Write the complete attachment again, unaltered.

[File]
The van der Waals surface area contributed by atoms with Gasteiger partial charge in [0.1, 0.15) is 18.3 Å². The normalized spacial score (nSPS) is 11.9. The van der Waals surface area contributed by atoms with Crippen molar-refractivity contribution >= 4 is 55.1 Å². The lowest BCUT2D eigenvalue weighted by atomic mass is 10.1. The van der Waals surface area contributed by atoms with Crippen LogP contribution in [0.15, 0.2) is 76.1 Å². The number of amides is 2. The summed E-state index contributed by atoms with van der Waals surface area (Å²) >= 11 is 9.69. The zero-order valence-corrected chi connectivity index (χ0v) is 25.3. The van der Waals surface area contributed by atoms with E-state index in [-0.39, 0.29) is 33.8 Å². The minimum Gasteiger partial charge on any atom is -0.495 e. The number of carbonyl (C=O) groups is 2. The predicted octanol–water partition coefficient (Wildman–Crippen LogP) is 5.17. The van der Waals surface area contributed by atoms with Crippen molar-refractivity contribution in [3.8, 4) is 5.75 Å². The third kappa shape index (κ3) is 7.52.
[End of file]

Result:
The van der Waals surface area contributed by atoms with Gasteiger partial charge in [0.1, 0.15) is 18.3 Å². The normalized spacial score (nSPS) is 11.9. The van der Waals surface area contributed by atoms with Crippen molar-refractivity contribution >= 4 is 55.1 Å². The lowest BCUT2D eigenvalue weighted by atomic mass is 10.1. The van der Waals surface area contributed by atoms with Crippen LogP contribution in [0.15, 0.2) is 76.1 Å². The number of amides is 2. The summed E-state index contributed by atoms with van der Waals surface area (Å²) >= 11 is 9.69. The zero-order valence-corrected chi connectivity index (χ0v) is 25.3. The van der Waals surface area contributed by atoms with E-state index in [-0.39, 0.29) is 33.8 Å². The minimum Gasteiger partial charge on any atom is -0.495 e. The number of carbonyl (C=O) groups is 2. The predicted octanol–water partition coefficient (Wildman–Crippen LogP) is 5.17. The van der Waals surface area contributed by atoms with Crippen molar-refractivity contribution in [3.8, 4) is 5.75 Å². The third kappa shape index (κ3) is 7.52.